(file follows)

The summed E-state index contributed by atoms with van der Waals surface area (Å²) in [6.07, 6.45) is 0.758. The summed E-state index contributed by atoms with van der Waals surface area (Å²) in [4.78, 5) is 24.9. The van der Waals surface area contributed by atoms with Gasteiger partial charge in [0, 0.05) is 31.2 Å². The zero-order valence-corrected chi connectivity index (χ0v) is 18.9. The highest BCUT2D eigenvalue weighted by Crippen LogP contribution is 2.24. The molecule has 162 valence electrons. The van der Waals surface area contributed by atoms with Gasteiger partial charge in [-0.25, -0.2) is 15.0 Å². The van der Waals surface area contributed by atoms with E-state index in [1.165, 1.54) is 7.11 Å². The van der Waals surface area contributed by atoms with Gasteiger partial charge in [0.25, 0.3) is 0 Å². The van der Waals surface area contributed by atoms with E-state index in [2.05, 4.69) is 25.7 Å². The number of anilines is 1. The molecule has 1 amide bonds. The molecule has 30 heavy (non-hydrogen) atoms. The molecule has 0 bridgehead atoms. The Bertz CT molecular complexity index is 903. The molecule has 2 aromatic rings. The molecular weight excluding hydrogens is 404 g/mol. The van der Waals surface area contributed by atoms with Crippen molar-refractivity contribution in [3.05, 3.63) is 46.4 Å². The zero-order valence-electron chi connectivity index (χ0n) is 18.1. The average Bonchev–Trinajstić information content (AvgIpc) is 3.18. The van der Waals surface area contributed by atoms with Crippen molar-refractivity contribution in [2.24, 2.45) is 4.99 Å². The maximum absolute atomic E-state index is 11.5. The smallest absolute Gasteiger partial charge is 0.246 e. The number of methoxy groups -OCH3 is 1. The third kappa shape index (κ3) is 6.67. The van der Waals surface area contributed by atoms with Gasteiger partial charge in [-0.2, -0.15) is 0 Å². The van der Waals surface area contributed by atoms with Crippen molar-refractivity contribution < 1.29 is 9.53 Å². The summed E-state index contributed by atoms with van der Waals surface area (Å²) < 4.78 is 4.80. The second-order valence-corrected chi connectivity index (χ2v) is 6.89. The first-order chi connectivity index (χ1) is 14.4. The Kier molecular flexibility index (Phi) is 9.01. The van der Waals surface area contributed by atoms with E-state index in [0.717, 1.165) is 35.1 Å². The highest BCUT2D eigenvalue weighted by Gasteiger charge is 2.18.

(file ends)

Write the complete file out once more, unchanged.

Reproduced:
The summed E-state index contributed by atoms with van der Waals surface area (Å²) in [6.07, 6.45) is 0.758. The summed E-state index contributed by atoms with van der Waals surface area (Å²) in [4.78, 5) is 24.9. The van der Waals surface area contributed by atoms with Gasteiger partial charge in [0, 0.05) is 31.2 Å². The zero-order valence-corrected chi connectivity index (χ0v) is 18.9. The highest BCUT2D eigenvalue weighted by Crippen LogP contribution is 2.24. The molecule has 162 valence electrons. The van der Waals surface area contributed by atoms with Gasteiger partial charge in [-0.25, -0.2) is 15.0 Å². The van der Waals surface area contributed by atoms with E-state index in [1.165, 1.54) is 7.11 Å². The van der Waals surface area contributed by atoms with Gasteiger partial charge in [0.25, 0.3) is 0 Å². The van der Waals surface area contributed by atoms with E-state index in [2.05, 4.69) is 25.7 Å². The number of anilines is 1. The molecule has 1 amide bonds. The molecule has 30 heavy (non-hydrogen) atoms. The molecule has 0 bridgehead atoms. The Bertz CT molecular complexity index is 903. The molecule has 2 aromatic rings. The molecular weight excluding hydrogens is 404 g/mol. The van der Waals surface area contributed by atoms with Crippen molar-refractivity contribution in [3.05, 3.63) is 46.4 Å². The zero-order valence-electron chi connectivity index (χ0n) is 18.1. The average Bonchev–Trinajstić information content (AvgIpc) is 3.18. The van der Waals surface area contributed by atoms with Crippen molar-refractivity contribution in [2.24, 2.45) is 4.99 Å². The maximum absolute atomic E-state index is 11.5. The smallest absolute Gasteiger partial charge is 0.246 e. The number of methoxy groups -OCH3 is 1. The third kappa shape index (κ3) is 6.67. The van der Waals surface area contributed by atoms with Gasteiger partial charge in [-0.2, -0.15) is 0 Å². The van der Waals surface area contributed by atoms with Crippen molar-refractivity contribution < 1.29 is 9.53 Å². The summed E-state index contributed by atoms with van der Waals surface area (Å²) < 4.78 is 4.80. The second-order valence-corrected chi connectivity index (χ2v) is 6.89. The first-order chi connectivity index (χ1) is 14.4. The Kier molecular flexibility index (Phi) is 9.01. The van der Waals surface area contributed by atoms with E-state index in [0.717, 1.165) is 35.1 Å². The highest BCUT2D eigenvalue weighted by Gasteiger charge is 2.18.